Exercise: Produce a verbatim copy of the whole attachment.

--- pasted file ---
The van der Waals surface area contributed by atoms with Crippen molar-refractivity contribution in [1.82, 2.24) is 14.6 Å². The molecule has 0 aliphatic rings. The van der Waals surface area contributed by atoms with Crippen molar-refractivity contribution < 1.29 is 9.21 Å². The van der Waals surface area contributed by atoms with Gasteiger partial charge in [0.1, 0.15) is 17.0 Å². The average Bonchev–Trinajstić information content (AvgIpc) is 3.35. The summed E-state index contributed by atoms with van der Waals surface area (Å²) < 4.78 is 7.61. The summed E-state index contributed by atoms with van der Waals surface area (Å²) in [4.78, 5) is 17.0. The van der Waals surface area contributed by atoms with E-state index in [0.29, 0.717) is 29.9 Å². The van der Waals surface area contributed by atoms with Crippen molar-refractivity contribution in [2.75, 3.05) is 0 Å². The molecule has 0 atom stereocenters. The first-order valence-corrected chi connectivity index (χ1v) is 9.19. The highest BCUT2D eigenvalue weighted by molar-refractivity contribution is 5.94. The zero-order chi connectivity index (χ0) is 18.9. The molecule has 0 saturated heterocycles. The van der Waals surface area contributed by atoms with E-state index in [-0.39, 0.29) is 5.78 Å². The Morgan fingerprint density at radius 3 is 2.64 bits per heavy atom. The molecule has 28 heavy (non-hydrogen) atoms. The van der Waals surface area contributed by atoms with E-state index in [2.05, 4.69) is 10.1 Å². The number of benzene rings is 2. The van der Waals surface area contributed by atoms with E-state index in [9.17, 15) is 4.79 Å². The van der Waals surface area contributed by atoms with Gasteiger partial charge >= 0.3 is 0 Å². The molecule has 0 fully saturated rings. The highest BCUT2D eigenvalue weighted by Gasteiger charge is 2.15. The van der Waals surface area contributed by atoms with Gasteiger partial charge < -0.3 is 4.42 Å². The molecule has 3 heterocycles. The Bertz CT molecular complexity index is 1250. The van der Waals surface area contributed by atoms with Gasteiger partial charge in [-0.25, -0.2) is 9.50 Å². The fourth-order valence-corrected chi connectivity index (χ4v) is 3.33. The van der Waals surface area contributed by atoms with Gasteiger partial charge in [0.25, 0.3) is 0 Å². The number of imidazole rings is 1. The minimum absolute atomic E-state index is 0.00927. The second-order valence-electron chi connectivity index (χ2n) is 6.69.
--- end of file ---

The van der Waals surface area contributed by atoms with Crippen molar-refractivity contribution in [1.82, 2.24) is 14.6 Å². The molecule has 0 aliphatic rings. The van der Waals surface area contributed by atoms with Crippen molar-refractivity contribution < 1.29 is 9.21 Å². The van der Waals surface area contributed by atoms with Gasteiger partial charge in [0.1, 0.15) is 17.0 Å². The average Bonchev–Trinajstić information content (AvgIpc) is 3.35. The summed E-state index contributed by atoms with van der Waals surface area (Å²) < 4.78 is 7.61. The summed E-state index contributed by atoms with van der Waals surface area (Å²) in [4.78, 5) is 17.0. The van der Waals surface area contributed by atoms with E-state index in [0.29, 0.717) is 29.9 Å². The van der Waals surface area contributed by atoms with Crippen molar-refractivity contribution in [2.75, 3.05) is 0 Å². The molecule has 0 atom stereocenters. The first-order valence-corrected chi connectivity index (χ1v) is 9.19. The highest BCUT2D eigenvalue weighted by molar-refractivity contribution is 5.94. The zero-order chi connectivity index (χ0) is 18.9. The molecule has 0 saturated heterocycles. The van der Waals surface area contributed by atoms with E-state index in [-0.39, 0.29) is 5.78 Å². The Morgan fingerprint density at radius 3 is 2.64 bits per heavy atom. The molecule has 28 heavy (non-hydrogen) atoms. The van der Waals surface area contributed by atoms with E-state index in [2.05, 4.69) is 10.1 Å². The number of benzene rings is 2. The van der Waals surface area contributed by atoms with E-state index in [9.17, 15) is 4.79 Å². The van der Waals surface area contributed by atoms with Gasteiger partial charge >= 0.3 is 0 Å². The molecule has 0 fully saturated rings. The highest BCUT2D eigenvalue weighted by Gasteiger charge is 2.15. The van der Waals surface area contributed by atoms with Gasteiger partial charge < -0.3 is 4.42 Å². The molecule has 3 heterocycles. The Bertz CT molecular complexity index is 1250. The van der Waals surface area contributed by atoms with Gasteiger partial charge in [-0.25, -0.2) is 9.50 Å². The fourth-order valence-corrected chi connectivity index (χ4v) is 3.33. The van der Waals surface area contributed by atoms with Gasteiger partial charge in [0.25, 0.3) is 0 Å². The number of imidazole rings is 1. The minimum absolute atomic E-state index is 0.00927. The second-order valence-electron chi connectivity index (χ2n) is 6.69.